Eric and I were yin and yang. He was level headed and hard to ignite. I was usually turning in multiple directions at once, frantically chasing down promising news leads. He was always supportive of my career and the success of others.
The relationship worked magnificently. At PC Week, I was the news leader while Eric oversaw features and the lab. We rocked and we rolled.
While we were always coming in and going out of each other’s lives, we never lost touch. He went to the Dedham Transcript and I to the Lowell Sun following graduate school in 1977, but we reconnected in early 1980 at the Boston bureau of Fairchild Publications. He was the staff reporter for Electronic News and I for newly launched MIS Week.
We competed for New England tech stories. His boss once said he could get me fired for unintentionally feeding one of Eric’s yet to be published scoops to a local newspaper. Eric would have none of it and shrugged it off after a few days of not speaking to me.
After that, Eric served as editor-in-chief of Electronic Business (EB) magazine (ironically, I was the last chief editor of Electronic Business when Reed Business Information killed it in 2006). I had gone off to start the news department at fledging newsweekly PC Week in 1983. After EB, he moved to Long Island and CMP now part of United Business Media to run Electronic Buyer’s News and then launch Electronic World News.
We reconnected once again when I left PC Week in 1988 and went the CMP newsweekly Computer Reseller News and worked in its Needham office. I always made a point of dropping in on Eric when I visited CMP’s headquarters in Manhasset, Long Island. We always laughed about the publishing craziness happening around us.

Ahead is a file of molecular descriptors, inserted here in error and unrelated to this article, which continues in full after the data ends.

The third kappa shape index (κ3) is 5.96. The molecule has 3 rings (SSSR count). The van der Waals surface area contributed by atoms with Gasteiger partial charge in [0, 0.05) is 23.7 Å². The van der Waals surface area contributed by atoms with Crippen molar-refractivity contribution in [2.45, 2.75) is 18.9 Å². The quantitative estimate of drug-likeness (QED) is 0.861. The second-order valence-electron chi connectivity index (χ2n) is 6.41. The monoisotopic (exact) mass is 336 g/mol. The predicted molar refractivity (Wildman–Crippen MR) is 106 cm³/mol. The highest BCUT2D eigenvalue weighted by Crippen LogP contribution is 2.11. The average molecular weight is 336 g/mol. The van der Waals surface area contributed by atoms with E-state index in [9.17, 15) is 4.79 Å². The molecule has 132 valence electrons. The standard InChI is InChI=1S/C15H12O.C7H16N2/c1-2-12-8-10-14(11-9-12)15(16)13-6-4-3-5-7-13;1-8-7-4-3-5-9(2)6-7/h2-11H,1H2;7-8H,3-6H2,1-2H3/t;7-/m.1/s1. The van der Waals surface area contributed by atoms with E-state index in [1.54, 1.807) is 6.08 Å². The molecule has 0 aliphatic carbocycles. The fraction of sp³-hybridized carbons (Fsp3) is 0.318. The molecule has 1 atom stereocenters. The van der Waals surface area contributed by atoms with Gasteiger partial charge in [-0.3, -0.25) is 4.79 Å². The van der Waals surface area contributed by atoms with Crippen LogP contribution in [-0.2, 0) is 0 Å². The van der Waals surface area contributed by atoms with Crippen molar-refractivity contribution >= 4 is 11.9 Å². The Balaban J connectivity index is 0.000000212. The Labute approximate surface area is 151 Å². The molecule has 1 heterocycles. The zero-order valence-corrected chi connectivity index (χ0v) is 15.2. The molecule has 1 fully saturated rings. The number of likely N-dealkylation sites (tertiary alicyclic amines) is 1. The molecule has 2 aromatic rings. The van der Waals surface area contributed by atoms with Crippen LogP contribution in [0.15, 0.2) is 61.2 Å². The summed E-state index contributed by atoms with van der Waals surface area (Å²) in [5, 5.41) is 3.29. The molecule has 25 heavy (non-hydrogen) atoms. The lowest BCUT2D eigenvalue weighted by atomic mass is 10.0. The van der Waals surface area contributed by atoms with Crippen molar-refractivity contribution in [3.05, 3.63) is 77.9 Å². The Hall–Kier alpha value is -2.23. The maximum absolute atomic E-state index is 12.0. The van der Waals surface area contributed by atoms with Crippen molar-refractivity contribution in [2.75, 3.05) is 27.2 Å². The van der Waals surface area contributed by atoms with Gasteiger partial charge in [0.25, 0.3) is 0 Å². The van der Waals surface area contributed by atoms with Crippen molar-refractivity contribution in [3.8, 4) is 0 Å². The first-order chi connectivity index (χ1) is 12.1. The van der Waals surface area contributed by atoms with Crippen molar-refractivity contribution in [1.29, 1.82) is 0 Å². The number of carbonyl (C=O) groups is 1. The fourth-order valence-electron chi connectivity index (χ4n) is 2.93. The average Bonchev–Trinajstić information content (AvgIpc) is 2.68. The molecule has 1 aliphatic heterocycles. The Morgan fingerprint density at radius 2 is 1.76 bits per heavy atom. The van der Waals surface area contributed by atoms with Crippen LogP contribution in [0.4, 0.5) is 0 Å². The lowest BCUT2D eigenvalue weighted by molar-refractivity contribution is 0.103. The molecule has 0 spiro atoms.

We usually saw eye to eye on most things and even wore the same outfits, traditional blue blazers and Khaki trousers. Fashion plates we weren’t and more than one contact asked if we were twins.
That CMP union ended when I rejoined PC Week in January, 1991. The following year, I recruited Eric to come to PC Week as editor, the number two position at this large newsweekly with an editorial staff close to 100. That he was a notch above me on the masthead didn’t matter. I loved working alongside him again although we occasionally sparred on decisions.
After a year or so, we settled into a groove, confiding in and bouncing decisions off one another. In 1995, Eric was named editor-in-chief and me, editor.
Over the years, the fortunes of trade journalism declined. Eric and I bounced around a bit, but always managed to land on our feet. Work became a less important connection as the warmth of a deep friendship took over. Actually, that warmth was always there.
We both loved cycling. Breakfasts at the Agawam Diner were a quarterly fixture on our calendars. We took in occasional rounds of bad golf. And we caught up every 2-3 weeks or so on the phone to rap about our kids and now, Eric’s first grandchild, Calvin.
Neither of us could pull the trigger on retirement although we talked about it a lot. I suspect he wanted to stay in the game as I do today.
Eric, allow me to speak to you directly. “You’ll always have a place in my heart. Good bye, my true “pal.” I miss you so bad it hurts.
Other tributes to Eric
Eric Lundquist, pioneering tech journalist, dies at 64 (InformationWeek)
Remembering Eric Lundquist (Michael Miller)
Eric Lundquist, former eWeek editor-in-chief, dies at 64 (eWeek, formerly PC Week)